EECS 311: Chapter 2 Notes Chris Riesbeck EECS Northwestern

Download EECS 311: Chapter 2 Notes Chris Riesbeck EECS Northwestern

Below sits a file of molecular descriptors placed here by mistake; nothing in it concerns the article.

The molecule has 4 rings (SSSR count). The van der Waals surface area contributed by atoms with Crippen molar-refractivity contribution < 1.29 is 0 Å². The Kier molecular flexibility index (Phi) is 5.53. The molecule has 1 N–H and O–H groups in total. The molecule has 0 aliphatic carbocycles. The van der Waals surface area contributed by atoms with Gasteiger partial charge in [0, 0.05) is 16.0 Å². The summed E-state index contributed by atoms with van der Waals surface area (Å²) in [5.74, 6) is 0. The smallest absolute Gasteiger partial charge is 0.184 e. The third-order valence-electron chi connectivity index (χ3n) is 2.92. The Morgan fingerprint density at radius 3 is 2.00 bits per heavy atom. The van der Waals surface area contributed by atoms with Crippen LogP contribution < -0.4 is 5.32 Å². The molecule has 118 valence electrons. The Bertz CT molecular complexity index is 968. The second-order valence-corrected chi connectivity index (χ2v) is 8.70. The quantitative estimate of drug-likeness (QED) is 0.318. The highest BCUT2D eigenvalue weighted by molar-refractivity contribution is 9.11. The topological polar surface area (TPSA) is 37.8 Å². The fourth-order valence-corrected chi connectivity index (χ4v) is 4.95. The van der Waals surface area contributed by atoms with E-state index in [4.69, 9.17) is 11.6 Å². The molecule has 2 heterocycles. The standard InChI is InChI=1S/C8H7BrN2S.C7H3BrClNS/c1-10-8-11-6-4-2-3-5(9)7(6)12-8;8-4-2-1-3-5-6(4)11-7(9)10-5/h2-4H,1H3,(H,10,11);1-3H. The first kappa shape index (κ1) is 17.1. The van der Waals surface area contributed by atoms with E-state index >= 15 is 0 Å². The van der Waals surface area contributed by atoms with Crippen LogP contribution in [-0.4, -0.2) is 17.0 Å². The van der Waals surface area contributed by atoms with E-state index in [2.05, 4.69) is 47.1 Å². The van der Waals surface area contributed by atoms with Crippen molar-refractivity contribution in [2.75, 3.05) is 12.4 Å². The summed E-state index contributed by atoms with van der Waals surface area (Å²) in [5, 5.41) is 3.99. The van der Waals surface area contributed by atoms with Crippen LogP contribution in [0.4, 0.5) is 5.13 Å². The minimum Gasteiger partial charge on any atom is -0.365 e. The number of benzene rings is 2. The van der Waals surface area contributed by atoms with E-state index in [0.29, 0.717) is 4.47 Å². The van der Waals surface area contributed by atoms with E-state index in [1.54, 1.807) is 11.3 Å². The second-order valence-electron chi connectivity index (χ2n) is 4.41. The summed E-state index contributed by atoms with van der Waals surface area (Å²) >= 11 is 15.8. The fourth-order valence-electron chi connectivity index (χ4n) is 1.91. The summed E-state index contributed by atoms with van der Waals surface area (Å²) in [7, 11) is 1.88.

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<ul><li>Slide 1</li></ul> <p>EECS 311: Chapter 2 Notes Chris Riesbeck EECS Northwestern Slide 2 Unless otherwise noted, all tables, graphs and code from Mark Allen Weiss' Data Structures and Algorithm Analysis in C++, 3 rd ed, copyright 2006 by Pearson Education, Inc. Slide 3 Maximal Subsequence Sum Problem Given a sequence of N positive and negative integers A 1, A 2, A 3, , A n Find the subsequence A j, Ak with the largest sum Example: -2, 11, -4, 13, -5, -2 6591320 Slide 4 Triple-Loop Algorithm For every start point For every end point Add up the subsequence Save the biggest Slide 5 Algorithm 1 Run-Times Slide 6 Double-Loop Algorithm For every start point For every end point New sum is old sum + next item Save the biggest Slide 7 Algorithm 2 Run-Times Slide 8 Divide and Conquer Algorithm Sum for 1 element subsequence Sums for max subsequences in left and right halves Sum for max left subsequence ending on center Sum for max right subsequence starting right of center Return largest of the 3 sums Slide 9 Analysis of Algorithm 3 To derive T(N), time to solve a problem with N items Base case T(1) = O(1) Recursive case T(N) = 2T(N/2) + O(N) + O(1) Slide 10 Analyzing Divide and Conquer T(1) = O(1) T(N) = 2T(N/2) + N T(2) = 2T(1) + 2 = 4 = 2*2 T(4) = 2T(2) + 4 = 12 = 4*3 T(8) = 2T(4) + 8 = 32 = 8*4 T(16) = 2T(8) + 16 = 80 = 16*5 T(2 k ) = 2 k * (k+1) For general N, O(N log N) Slide 11 Algorithm 3 Run-Times Slide 12 Single-Loop Algorithm For every start point New sum is old sum + next item If bigger, save; if negative, forget and start over Slide 13 Algorithm 4 Run-Times Slide 14 Algorithmic Analysis Slide 15 Run-times for small N Slide 16 Run-times for large N Slide 17 Typical Growth Rates Don't confuse with log log N which is &lt; log N Slide 18 Binary Search Does this algorithm always stop? If it does, does it always return the right answer? If it does, how long does it take, in the worst case? Slide 19 Does it halt? Find a measure M such that you can prove it monotonically decrease on every iteration the algorithm halts when M passes some threshold, e.g., 0 Binary search example: M = high low M decreases by at least 1 every iteration algorithm halts when M &lt; 0 Slide 20 Does it give the right answer? Proof by cases When it returns a value, is it correct (no false positives)? When it returns not found, is it correct (no false negatives)? Slide 21 When it returns a value, is it correct ? Proof by contradiction: Assume desired property is false. Prove contradiction results. Binary search example: Assume k -1 is returned and a[k] x. k is returned on line 19. This means a[k] is neither &gt; nor &lt; than x. a[k] must be or =. Contradiction. Slide 22 When it returns not found, is it correct ? Proof by induction: Prove P is true for K, typically 1 or 2 Prove P is true for N+1 if its true for N Then P is true for all N K Binary search example: Assume x not in a[]. Assume a[] has 1 element. a[0] x and code correctly returns not found. Assume a[] has N + 1 elements. Proof by cases: If a[mid] &lt; x, search will look at a[mid] a[high], which has less than N elements. By assumption, that search returns correct answer. Similarly if a[mid] &gt; x. Ergo, binary search returns not found correctly for all N 1 Slide 23 Greatest Common Divisor Does this algorithm always stop? If it does, does it always return the right answer? If it does, how long does it take, in the worst case? Slide 24 Exponentiation Does this algorithm always stop? If it does, does it always return the right answer? If it does, how long does it take, in the worst case? Slide 25 1) { cout</p>

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